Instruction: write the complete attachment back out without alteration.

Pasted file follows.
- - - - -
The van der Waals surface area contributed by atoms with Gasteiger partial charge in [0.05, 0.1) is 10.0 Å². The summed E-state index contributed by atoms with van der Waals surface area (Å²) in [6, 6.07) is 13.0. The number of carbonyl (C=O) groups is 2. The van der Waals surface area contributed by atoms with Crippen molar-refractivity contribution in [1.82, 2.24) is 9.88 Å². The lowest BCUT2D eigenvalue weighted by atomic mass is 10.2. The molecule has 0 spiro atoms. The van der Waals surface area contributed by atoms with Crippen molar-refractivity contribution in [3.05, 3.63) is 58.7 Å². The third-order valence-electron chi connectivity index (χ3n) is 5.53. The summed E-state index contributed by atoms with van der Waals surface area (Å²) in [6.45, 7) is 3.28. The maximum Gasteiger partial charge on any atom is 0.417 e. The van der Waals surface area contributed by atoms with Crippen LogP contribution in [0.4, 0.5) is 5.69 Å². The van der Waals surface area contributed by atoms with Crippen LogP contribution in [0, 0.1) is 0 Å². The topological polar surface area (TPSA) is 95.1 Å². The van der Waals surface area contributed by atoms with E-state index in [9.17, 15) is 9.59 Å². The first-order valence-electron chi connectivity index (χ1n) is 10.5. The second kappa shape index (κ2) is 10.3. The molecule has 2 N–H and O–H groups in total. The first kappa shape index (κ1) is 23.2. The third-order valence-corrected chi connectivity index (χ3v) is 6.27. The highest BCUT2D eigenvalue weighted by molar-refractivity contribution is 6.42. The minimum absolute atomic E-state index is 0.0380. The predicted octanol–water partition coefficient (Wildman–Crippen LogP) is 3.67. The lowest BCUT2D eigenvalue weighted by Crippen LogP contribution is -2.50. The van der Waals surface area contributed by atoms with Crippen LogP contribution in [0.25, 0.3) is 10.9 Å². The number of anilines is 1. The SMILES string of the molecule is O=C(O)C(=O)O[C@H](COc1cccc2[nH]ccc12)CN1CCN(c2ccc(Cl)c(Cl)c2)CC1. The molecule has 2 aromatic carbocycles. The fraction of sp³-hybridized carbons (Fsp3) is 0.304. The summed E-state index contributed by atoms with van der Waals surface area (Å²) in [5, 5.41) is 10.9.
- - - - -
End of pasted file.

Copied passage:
The van der Waals surface area contributed by atoms with Gasteiger partial charge in [0.05, 0.1) is 10.0 Å². The summed E-state index contributed by atoms with van der Waals surface area (Å²) in [6, 6.07) is 13.0. The number of carbonyl (C=O) groups is 2. The van der Waals surface area contributed by atoms with Crippen molar-refractivity contribution in [1.82, 2.24) is 9.88 Å². The lowest BCUT2D eigenvalue weighted by atomic mass is 10.2. The molecule has 0 spiro atoms. The van der Waals surface area contributed by atoms with Crippen molar-refractivity contribution in [3.05, 3.63) is 58.7 Å². The third-order valence-electron chi connectivity index (χ3n) is 5.53. The summed E-state index contributed by atoms with van der Waals surface area (Å²) in [6.45, 7) is 3.28. The maximum Gasteiger partial charge on any atom is 0.417 e. The van der Waals surface area contributed by atoms with Crippen LogP contribution in [0.4, 0.5) is 5.69 Å². The van der Waals surface area contributed by atoms with Crippen LogP contribution in [0, 0.1) is 0 Å². The topological polar surface area (TPSA) is 95.1 Å². The van der Waals surface area contributed by atoms with E-state index in [9.17, 15) is 9.59 Å². The first-order valence-electron chi connectivity index (χ1n) is 10.5. The second kappa shape index (κ2) is 10.3. The molecule has 2 N–H and O–H groups in total. The first kappa shape index (κ1) is 23.2. The third-order valence-corrected chi connectivity index (χ3v) is 6.27. The highest BCUT2D eigenvalue weighted by molar-refractivity contribution is 6.42. The minimum absolute atomic E-state index is 0.0380. The predicted octanol–water partition coefficient (Wildman–Crippen LogP) is 3.67. The lowest BCUT2D eigenvalue weighted by Crippen LogP contribution is -2.50. The van der Waals surface area contributed by atoms with Crippen LogP contribution in [0.25, 0.3) is 10.9 Å². The number of anilines is 1. The SMILES string of the molecule is O=C(O)C(=O)O[C@H](COc1cccc2[nH]ccc12)CN1CCN(c2ccc(Cl)c(Cl)c2)CC1. The molecule has 2 aromatic carbocycles. The fraction of sp³-hybridized carbons (Fsp3) is 0.304. The summed E-state index contributed by atoms with van der Waals surface area (Å²) in [5, 5.41) is 10.9.